6. While it is obvious that the administration of justice must be preserved free from improper interference and obstruction and the courts have a significant role in that, there is also the need to preserve the fundamental liberties of the citizen who is caught in the wheels of justice. This is the fine balancing act. Probably the courts will use the same balancing act which they have done so in other situations involving conflicting interests such as the balancing referred to by Sedley LJ in Douglas, Zeta-Jones v. Hello! [2001] 1 FLR 982 where at Paragraphs 136 and 137 he said that the balance is to be struck "…articulated by the principles of legality and proportionality which, as always, constitute the mechanism by which the court reaches its conclusion on counter-railing or qualified rights…tested by, among other things, the standard of what is necessary in a democratic society…the outcome…is determined principally by consideration of proportionality.

Those principles were also applied in Clibbery v. Allan [2001] 2 FLR 819 and by Dame Elizabeth Butler-Sloss P in Thompson and Venables v. News Group Newspaper [2001] 1 FLR 791 at Paragraphs (40), (42) and (51). In these cases, the court tried to strike a "fair balance" or a "proper balance".

In the Raja Segaran cases cited above, one would have thought the balancing act would have been much simpler if the judge had consciously tried to do so by balancing the need to preserve the dignity of the Chief Justice with the need for the public to judge the conduct of the Chief Justice complained of, and then to test it by the standard of what is necessary in a democratic society. Unfortunately, he seems to have done no balancing act at all in his decision-making.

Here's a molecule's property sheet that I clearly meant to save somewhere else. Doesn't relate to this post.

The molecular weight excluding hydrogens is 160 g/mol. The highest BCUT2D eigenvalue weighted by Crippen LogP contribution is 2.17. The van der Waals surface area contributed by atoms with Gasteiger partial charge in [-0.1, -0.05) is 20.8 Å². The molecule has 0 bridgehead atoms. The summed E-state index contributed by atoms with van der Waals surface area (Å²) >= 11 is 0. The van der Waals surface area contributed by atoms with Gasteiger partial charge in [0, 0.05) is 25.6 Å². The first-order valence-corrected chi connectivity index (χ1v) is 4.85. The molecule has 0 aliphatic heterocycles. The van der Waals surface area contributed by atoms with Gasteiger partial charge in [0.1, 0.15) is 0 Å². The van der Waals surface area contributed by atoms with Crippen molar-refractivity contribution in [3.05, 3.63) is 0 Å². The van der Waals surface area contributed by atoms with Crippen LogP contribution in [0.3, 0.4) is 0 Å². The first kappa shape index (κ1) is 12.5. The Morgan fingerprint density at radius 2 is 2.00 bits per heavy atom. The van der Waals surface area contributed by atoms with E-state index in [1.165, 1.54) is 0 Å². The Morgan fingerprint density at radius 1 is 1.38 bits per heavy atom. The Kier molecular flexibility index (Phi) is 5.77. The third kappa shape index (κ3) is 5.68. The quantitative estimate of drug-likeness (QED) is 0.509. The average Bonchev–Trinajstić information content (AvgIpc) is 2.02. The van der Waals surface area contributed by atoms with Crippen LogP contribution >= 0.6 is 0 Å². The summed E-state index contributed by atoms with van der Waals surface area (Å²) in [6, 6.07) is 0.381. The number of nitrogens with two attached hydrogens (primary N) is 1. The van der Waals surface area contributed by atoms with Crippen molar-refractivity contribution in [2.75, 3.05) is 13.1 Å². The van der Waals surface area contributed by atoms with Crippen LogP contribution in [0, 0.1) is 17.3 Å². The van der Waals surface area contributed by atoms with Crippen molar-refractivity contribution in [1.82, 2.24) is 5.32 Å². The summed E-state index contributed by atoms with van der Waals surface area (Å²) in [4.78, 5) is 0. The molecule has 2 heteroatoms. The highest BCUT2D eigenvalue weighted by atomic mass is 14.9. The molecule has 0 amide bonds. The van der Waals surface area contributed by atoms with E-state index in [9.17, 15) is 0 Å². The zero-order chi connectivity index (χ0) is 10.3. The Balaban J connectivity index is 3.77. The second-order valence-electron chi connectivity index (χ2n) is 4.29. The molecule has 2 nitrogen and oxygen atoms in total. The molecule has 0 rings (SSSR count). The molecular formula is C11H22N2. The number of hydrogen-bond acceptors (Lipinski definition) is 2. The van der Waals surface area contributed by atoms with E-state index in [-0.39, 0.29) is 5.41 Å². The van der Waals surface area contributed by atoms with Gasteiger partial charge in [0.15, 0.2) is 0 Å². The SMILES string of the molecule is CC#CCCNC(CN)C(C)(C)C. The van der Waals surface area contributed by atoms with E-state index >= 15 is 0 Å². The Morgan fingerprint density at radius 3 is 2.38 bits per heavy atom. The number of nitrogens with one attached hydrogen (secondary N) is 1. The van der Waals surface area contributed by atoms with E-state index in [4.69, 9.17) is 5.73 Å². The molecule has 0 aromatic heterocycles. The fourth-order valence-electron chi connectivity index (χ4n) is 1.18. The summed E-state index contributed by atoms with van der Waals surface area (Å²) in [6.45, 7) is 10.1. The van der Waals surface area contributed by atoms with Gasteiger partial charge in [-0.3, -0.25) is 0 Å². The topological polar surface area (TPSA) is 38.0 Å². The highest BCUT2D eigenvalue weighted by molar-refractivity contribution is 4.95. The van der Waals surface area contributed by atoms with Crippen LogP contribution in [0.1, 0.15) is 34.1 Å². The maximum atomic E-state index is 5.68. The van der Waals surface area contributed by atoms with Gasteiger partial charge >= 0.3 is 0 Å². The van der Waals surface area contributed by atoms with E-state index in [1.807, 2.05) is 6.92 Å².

7. In America, the contempt power has been much more narrowly defined by comparison with the British position. The Supreme Court has applied the Constitution's First Amendment guarantees of freedom of speech and of the press strictly against exercises of the contempt power. In Bridges v. California 314 US 252 [1941] the Court held (by 5-4) that utterances can only be punished as contempt where there is a clear and present danger to the orderly and fair administration of justice in relation to pending litigation, saying:

"The substantive evil must be extremely serious and the degree of imminence extremely high before utterances can be punished (per Black at page 263). A reasonable tendency is not sufficient."

Subsequent cases have shown that the law of contempt is virtually a dead letter in protecting the trial process from prejudicial comment ("sub judice" principles).

8. In P.P v. Ooi Kee Saik [1971] 2 MLJ 108 the competing interests were between the right to freedom of speech and sedition. Justice Raja Azlan Shah said a line had to be drawn and in this country the court draws the line. But in attempting to draw the line, the problem is that the drawing board (the Constitution) has various built-in paradoxes. On the one hand, we have Article 10 on freedom of speech. On the other hand, we have Article 149 which allows Parliament to pass laws against subversion, actions prejudicial to public order, etc. Because of this, it is not surprising that we find Justice Raja Azlan Shah justifying a drawing of the line by saying in the Ooi Kee Saik case:

"We must resist the tendency to regard right to freedom of speech as self-subsistent or absolute…A line must therefore be drawn between the right to freedom of speech and sedition….when does free political criticism end and sedition begin? In my view, the right to free speech ceases at the point where it comes within the mischief of Section 3 of the Sedition Act." (At Pages 111-112 of the Law Report)